Laser Helpers

The Need for Laser Safety

in Laser Safety

First we need to explore: what are the mechanics of laser light and the interaction of those with the eye. While laser light may also adversely affect skin, the focus here will be on the eye.

The propagation of laser light possesses unique properties, two related elements of which are: coherence and often monochromaticity. Coherence is defined by light in which the phases of all electromagnetic waves (visible light, IR, etc.) at each point on a line normal to the direction of these same sources are identical. As such, their frequency is said to be “in phase” with one another. Monochromatic light is characterized as consisting of waves of one wavelength (694.3nm, 1064nm, etc.) only.

Another unique element to the propagation of laser light is that it has a high degree of spatial coherence. That is to say that the light exiting the laser will disperse (termed diffraction) minimally as a function of the distance at which it has exited the laser cavity. In a sense, we call this light – collimated.

How then do these unique properties of laser light interact with the eye for its consideration of safety?

For that – a simplified description of the elements of the eye are in order. Proceeding from the exterior of the eye and progressing to its most interior portions they are:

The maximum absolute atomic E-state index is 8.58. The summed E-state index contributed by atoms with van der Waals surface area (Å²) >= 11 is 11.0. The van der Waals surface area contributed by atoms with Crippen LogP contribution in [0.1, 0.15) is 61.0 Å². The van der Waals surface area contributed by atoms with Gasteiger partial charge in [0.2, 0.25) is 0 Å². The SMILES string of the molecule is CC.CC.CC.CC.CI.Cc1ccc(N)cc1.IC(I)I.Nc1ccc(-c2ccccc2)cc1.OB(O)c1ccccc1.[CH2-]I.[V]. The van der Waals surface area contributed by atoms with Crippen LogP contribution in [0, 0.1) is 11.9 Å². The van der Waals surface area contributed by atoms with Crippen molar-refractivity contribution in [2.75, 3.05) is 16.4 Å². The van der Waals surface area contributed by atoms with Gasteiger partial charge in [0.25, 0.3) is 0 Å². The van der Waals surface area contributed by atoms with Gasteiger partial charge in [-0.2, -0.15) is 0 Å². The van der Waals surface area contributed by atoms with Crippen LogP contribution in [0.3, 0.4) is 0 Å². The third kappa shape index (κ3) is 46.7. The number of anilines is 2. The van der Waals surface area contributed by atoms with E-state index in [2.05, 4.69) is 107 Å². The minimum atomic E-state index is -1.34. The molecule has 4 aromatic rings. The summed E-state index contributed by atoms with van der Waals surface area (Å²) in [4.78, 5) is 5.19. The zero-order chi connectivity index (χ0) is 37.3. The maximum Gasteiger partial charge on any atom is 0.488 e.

• Cornea – a clear, dome-shaped surface that covers the front of the eye and is the first significant lens of the eye’s optical system
  • Iris – the colored part of the eye consisting of a ring of muscle fibers which expand and contract to open and to close the pupil in response to brightness
  • Pupil – the hole in the center of the iris allowing the passage of light
  • Lens – a crystalline structure responsible for keeping images in focus on the retina
  • Vitreous humor – a jelly-like liquid (principally composed of water) that fills the eye from the lens back to the retina
  • Retina – a unique cellular structure of the eye which converts light rays into electrical signals
  • Macula – the part of the retina responsible for central vision (20/20) – or in the case of Macular Degeneration 20/200 to 20/800 vision
  • Fovea – an indentation in the center of the macula responsible for the highest degree of visual acuity
  • Optic Nerve – the “nerve bundle” connecting the eye to the brain (principally to the occipital lobe of the brain) and consisting of approximately 1.2 million nerve fibers!

What happens when laser light comes into contact with the human eye?

ANSI Z136.1, Section 1.1 Scope states: This standard provides recommendations for the safe use of lasers and laser systems that operate at wavelengths between 0.18 µm (180nm) and 1 mm (1,000,000nm).

Lasers operate in the ultraviolet (UV), visible and infrared (IR) regions of the electromagnetic spectrum. ANSI Z136.1 correlates these regions in wavelengths as:

UV – 180nm to 400nm

Visible – 400nm to 700nm

IR – 700nm to 1mm